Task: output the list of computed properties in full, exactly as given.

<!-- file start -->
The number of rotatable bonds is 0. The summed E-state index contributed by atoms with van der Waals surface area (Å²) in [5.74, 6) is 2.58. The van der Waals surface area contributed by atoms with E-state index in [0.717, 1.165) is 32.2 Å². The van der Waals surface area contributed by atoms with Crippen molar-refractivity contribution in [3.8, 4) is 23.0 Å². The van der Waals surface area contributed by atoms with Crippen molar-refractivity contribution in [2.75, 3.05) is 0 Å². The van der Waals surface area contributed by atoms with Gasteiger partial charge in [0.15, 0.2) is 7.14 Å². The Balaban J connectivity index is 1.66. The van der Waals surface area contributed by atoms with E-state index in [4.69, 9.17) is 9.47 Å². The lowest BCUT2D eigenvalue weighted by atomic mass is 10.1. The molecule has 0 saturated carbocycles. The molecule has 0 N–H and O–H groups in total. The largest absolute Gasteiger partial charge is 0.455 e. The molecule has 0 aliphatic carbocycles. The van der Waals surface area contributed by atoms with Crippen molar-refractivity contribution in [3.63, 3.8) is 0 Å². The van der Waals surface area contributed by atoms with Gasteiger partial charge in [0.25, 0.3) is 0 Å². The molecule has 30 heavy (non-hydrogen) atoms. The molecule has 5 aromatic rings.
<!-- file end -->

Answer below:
The number of rotatable bonds is 0. The summed E-state index contributed by atoms with van der Waals surface area (Å²) in [5.74, 6) is 2.58. The van der Waals surface area contributed by atoms with E-state index in [0.717, 1.165) is 32.2 Å². The van der Waals surface area contributed by atoms with Crippen molar-refractivity contribution in [3.8, 4) is 23.0 Å². The van der Waals surface area contributed by atoms with Crippen molar-refractivity contribution in [2.75, 3.05) is 0 Å². The van der Waals surface area contributed by atoms with Gasteiger partial charge in [0.15, 0.2) is 7.14 Å². The Balaban J connectivity index is 1.66. The van der Waals surface area contributed by atoms with E-state index in [4.69, 9.17) is 9.47 Å². The lowest BCUT2D eigenvalue weighted by atomic mass is 10.1. The molecule has 0 saturated carbocycles. The molecule has 0 N–H and O–H groups in total. The largest absolute Gasteiger partial charge is 0.455 e. The molecule has 0 aliphatic carbocycles. The van der Waals surface area contributed by atoms with Crippen molar-refractivity contribution in [3.63, 3.8) is 0 Å². The van der Waals surface area contributed by atoms with Gasteiger partial charge in [0.25, 0.3) is 0 Å². The molecule has 30 heavy (non-hydrogen) atoms. The molecule has 5 aromatic rings.